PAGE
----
Niels Mosegaard has spent thousands of dollars marketing his one-year-old Thai food business called Fusiopia to his community on Sydney's Lower North Shore.
After trying cinema advertising, letterbox drops and more, he decided to partner with an online marketing platform to help boost his business.
"Last year we did a fairly large cinema campaign, we advertised at the Hayden Orpheum Cremorne through all cinema rooms for every screening of a movie for half a year, we've also letterbox dropped more than 10,000 menus in surrounding suburbs," he said.
He partnered with MenuLog to gain customers who would rather order food online.
"Our partnership with MenuLog was originally enacted to provide an online ordering facility who are less inclined to order over the phone," he said.
"We have since then implemented our own online ordering facility. The theory with our arrangement with MenuLog is that they have a large customer database and they will provide us with orders that we otherwise wouldn't receive and in exchange they'd take their commission."
It's where you take someone else's identity essentially online and bid on that brand cut, If i was company B I'd go and bid on company A's brand, and I'd naturally take some of that traffic away from them.
But he soon discovered that anyone searching the name of his business online would often be directed to third-party sites like MenuLog to order food.
"The way it impacts us, is when they search for us on Google, a MenuLog ad will appear at the very top of the search results above and beyond all our organic search results and they may well be inclined to click that instead of our website, so essentially they'll become a customer of MenuLog instead of a customer of us," he said.
Robert Tadros, an online marketing expert at Impressive Digital, says it is a strategy known as 'brandjacking'.
"It's where you take someone else's identity essentially online and bid on that brand cut, If I was company B I'd go and bid on company A's brand, and I'd naturally take some of that traffic away from them."
Mr Tadros added for small businesses to remain competitive, they need to run a brand-related Google Ads campaign.
"It's not very costly. As that grows, if Google finds that you're getting a lot of searches for your brand, yes the dollar figure will go up, however, because it's your own identity you'll naturally pay less than anybody else."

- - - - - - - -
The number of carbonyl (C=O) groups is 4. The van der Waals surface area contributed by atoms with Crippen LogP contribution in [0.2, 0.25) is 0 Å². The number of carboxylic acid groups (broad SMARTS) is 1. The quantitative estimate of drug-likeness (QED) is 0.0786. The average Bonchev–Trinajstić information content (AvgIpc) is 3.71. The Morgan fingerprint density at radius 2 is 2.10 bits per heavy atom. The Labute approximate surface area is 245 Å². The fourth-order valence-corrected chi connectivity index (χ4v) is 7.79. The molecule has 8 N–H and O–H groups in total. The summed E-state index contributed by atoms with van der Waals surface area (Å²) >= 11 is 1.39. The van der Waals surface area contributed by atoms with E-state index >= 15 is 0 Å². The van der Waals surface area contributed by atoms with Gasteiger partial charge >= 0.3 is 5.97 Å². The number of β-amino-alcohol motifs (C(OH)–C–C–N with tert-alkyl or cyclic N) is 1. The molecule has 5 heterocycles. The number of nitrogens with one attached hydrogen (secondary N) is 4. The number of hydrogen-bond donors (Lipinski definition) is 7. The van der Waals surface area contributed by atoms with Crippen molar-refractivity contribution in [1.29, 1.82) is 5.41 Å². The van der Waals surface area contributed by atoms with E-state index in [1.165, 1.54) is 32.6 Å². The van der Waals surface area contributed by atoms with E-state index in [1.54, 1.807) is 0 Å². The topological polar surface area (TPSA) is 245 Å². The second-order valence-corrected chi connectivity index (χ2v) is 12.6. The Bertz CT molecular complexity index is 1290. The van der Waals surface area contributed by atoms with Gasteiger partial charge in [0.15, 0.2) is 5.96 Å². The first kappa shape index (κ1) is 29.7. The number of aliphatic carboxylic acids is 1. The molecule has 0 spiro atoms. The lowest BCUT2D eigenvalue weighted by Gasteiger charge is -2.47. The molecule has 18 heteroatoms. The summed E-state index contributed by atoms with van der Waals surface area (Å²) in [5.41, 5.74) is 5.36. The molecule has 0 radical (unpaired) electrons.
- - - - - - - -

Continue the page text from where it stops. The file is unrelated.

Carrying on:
MenuLog Commercial Director Rory Murphy said it was explicit about using AdWords during the sign on phase.
"Most of our restaurants are really happy for us to run that type of activity - paid search - the benefits that they get are being part of a really large business, they get access to scale and budget and technology that they wouldn't otherwise get access to as a small restaurant."
Mr Murphy added restaurants can opt out if they wish.
"As soon as someone expresses to us that they would prefer to do paid search on their own behalf and they prefered that we weren't running that activity on their behalf, we simply action that and we pass it through to our marketing team which would take those campaigns down," he said.
Still, Niels Mosegaard said he had his concerns and he had since incorporated an online ordering tool on his website.
"I would think most people in the restaurant business would not be tech savvy enough to notice that is even happening. I'm in the unique position on coming from an IT background to notice this," he said.
This does not just happen in the restaurant trade but across other industries too which means consumers need to be aware.
Mr Tadross said ticket resellers also often use the tactic.
"They put their fees on top and that's how they make their revenue, so you can save yourself a lot of money by going directly to that website or going to that brand that you want to buy from, rather than going to a third party," he said.
Google referred SBS News to its which requires AdWords ads not to infringe on third-party trademarks yet allows reseller and informational sites to use them under certain conditions.